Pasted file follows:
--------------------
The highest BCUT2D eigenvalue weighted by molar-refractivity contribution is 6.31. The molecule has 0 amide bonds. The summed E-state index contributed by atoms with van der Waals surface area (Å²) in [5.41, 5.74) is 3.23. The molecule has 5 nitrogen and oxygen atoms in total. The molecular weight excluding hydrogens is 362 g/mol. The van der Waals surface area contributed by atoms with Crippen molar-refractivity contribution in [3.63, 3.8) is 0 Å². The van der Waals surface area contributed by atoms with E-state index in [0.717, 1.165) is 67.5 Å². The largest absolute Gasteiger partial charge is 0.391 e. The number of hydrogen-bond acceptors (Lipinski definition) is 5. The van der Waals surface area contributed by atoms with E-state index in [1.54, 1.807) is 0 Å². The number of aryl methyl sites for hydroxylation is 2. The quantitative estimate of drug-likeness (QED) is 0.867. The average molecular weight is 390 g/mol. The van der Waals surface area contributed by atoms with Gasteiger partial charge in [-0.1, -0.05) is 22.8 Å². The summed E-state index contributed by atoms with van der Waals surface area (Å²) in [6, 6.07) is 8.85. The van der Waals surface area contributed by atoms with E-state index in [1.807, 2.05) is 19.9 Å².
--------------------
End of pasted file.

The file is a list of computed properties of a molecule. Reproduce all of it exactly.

The highest BCUT2D eigenvalue weighted by molar-refractivity contribution is 6.31. The molecule has 0 amide bonds. The summed E-state index contributed by atoms with van der Waals surface area (Å²) in [5.41, 5.74) is 3.23. The molecule has 5 nitrogen and oxygen atoms in total. The molecular weight excluding hydrogens is 362 g/mol. The van der Waals surface area contributed by atoms with Crippen molar-refractivity contribution in [3.63, 3.8) is 0 Å². The van der Waals surface area contributed by atoms with E-state index in [0.717, 1.165) is 67.5 Å². The largest absolute Gasteiger partial charge is 0.391 e. The number of hydrogen-bond acceptors (Lipinski definition) is 5. The van der Waals surface area contributed by atoms with E-state index in [1.54, 1.807) is 0 Å². The number of aryl methyl sites for hydroxylation is 2. The quantitative estimate of drug-likeness (QED) is 0.867. The average molecular weight is 390 g/mol. The van der Waals surface area contributed by atoms with Gasteiger partial charge in [-0.1, -0.05) is 22.8 Å². The summed E-state index contributed by atoms with van der Waals surface area (Å²) in [6, 6.07) is 8.85. The van der Waals surface area contributed by atoms with E-state index in [1.807, 2.05) is 19.9 Å².